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Japan's Total Empire: Manchuria and the Culture of Wartime Imperialism
by Louise Young
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Amazon.com Product Description (ISBN 0520219341, Paperback)
In this first social and cultural history of Japan's construction of Manchuria, Louise Young offers an incisive examination of the nature of Japanese imperialism. Focusing on the domestic impact of Japan's activities in Northeast China between 1931 and 1945, Young considers "metropolitan effects" of empire building: how people at home imagined and experienced the empire they called Manchukuo.
Contrary to the conventional assumption that a few army officers and bureaucrats were responsible for Japan's overseas expansion, Young finds that a variety of organizations helped to mobilize popular support for Manchukuo--the mass media, the academy, chambers of commerce, women's organizations, youth groups, and agricultural cooperatives--leading to broad-based support among diverse groups of Japanese. As the empire was being built in China, Young shows, an imagined Manchukuo was emerging at home, constructed of visions of a defensive lifeline, a developing economy, and a settler's paradise.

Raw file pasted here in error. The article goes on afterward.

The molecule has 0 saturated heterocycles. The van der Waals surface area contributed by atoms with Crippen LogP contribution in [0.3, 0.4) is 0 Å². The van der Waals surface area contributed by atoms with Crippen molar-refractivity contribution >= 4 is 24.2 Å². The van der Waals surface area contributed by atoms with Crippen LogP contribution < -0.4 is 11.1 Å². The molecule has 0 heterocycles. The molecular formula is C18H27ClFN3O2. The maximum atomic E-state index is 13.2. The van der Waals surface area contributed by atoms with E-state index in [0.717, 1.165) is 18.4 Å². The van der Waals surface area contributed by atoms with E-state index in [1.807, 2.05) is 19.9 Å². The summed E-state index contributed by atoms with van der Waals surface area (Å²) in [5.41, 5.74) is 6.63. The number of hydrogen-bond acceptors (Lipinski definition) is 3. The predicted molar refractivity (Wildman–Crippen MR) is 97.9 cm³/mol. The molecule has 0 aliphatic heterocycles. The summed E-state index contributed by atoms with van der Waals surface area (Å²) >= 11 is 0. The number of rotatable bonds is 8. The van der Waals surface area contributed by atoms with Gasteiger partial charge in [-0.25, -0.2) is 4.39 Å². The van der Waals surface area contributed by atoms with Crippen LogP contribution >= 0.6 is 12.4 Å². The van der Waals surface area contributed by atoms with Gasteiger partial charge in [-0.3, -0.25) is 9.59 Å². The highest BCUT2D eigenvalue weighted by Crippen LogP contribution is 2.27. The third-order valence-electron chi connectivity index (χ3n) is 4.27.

(retrieved from Amazon Thu, 12 Mar 2015 18:18:27 -0400)
At the heart of the empire Japan won and then lost in the Pacific War was Manchukuo, a puppet state created in Northeast China in 1932. Not unlike India for the British, Manchukuo was the crucible and symbol of empire for the Japanese. In this book, the first social and cultural history of Japan's construction of Manchuria, Louise Young studies how people at home imagined, experienced, and built the empire that so threatened the world.
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